Photo: Paul Jeffrey/ACT Alliance
In our weekly updates, we share stories of our presence and impact around the world: from disaster response, to refugee and immigration ministry, to ongoing sustainable development projects in impoverished areas. Catch up on updates you missed, or find stories you want to read and share again! Or, subscribe to receive weekly email updates.
It’s that time of year again: in church, you hear words of hope and peace, comfort and joy. But outside of the sanctuary, life feels anything BUT peaceful. The traffic, the crowds, and the very long to-do list make for added stress in a time that is supposed to be about family and celebration.
One of the things that can make the season feel hectic is the expectation of gift-giving. Many are feeling the final push to do last minute shopping, getting every item crossed off the list.
In the dark winter months, Advent is a season of hope. As people of faith, we seek light and life in that darkness, trusting that God is giving shape to new life even when we can’t yet see it. We are also called to actively embody that hope. As the Church, we offer hope to others who are living through dark times. The work that you support through Week of Compassion reflects the hope, peace, joy and love of this season in tangible ways. Here are just a few of the places that hope travels through some of our recent responses.
Come, let us walk in the light of the Lord.
Over two years ago, the Rohingya people of Myanmar experienced one of the largest forced displacements of our time. Earlier this month, Week of Compassion Executive Director Rev. Vy Nguyen traveled to Bangladesh and Myanmar. His travels included a visit to the refugee camp in the Cox’s Bazaar district. With nearly 1 million displaced residents, it is the largest, most densely populated refugee camp in the world.
From the camp, the border to Myanmar is only about 100 yards away; and yet, many who live there cannot return home.
In the United States and Canada, we have the privilege of taking toilets for granted. They are everywhere--just a part of our daily lives. Many homes even have more than one, and they can be found in most public places. Even on a long stretch of highway, one can almost always be found when needed. But in other parts of the world, toilets save lives. Sanitation is among the first, most urgent concerns following a major disaster, and also in the ongoing development work that we support around the world. That’s why today, November 19, is recognized as World Toilet Day in the humanitarian development and disaster response communities.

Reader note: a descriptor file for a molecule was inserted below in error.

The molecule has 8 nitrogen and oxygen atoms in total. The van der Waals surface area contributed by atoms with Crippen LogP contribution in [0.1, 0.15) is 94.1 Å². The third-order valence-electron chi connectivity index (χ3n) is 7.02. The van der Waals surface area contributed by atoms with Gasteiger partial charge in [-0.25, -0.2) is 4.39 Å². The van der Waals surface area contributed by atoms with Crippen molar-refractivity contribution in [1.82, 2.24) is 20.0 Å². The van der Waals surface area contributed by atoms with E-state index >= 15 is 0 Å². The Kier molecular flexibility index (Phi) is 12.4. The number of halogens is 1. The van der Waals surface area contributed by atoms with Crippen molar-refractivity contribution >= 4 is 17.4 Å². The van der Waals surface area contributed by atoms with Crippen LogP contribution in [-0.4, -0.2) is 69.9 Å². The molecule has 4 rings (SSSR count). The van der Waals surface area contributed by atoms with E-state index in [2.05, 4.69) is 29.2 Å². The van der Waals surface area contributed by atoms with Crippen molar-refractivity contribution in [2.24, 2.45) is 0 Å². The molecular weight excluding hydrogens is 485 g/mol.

Typhoon Hagibis made landfall in Japan on October 12, leaving widespread flooding and landslides in its wake in many parts of Central Japan. In just two days the typhoon brought 30-40% of the annual rainfall to the area, and the highest warning level (category 5) was issued in 13 prefectures. More than 7 million people were told to evacuate. The initial death toll was reported at 72 people, and more than 45,000 households were left without power. As Week of Compassion partners continue to assess the situation, 181 rivers in 16 prefectures have breached, and water inundation continues to force the evacuation of millions of people.
Following a disaster, aid workers face tremendous challenges in trying to reach affected areas with immediate supplies like food, water, and medical care. When a community that is still recovering from one disaster experiences another, the prospect of reaching those in need becomes even more daunting.
Water just wouldn’t stop falling. Our house was on the verge of collapse, so my wife I picked up the kids and left for high ground. It was awful to see our lifelong efforts, our home, wash away like that. But we are lucky, at least our whole family is safe.” – João* 34, father of four (*name changed for anonymity)
These are the words of a survivor. After Cyclone Idai wrought havoc on Mozambique, Zimbabwe and Malawi, not everyone was as lucky as João. The intense tropical storm left more than 1,000 dead, thousands still missing, and hundreds of thousands displaced.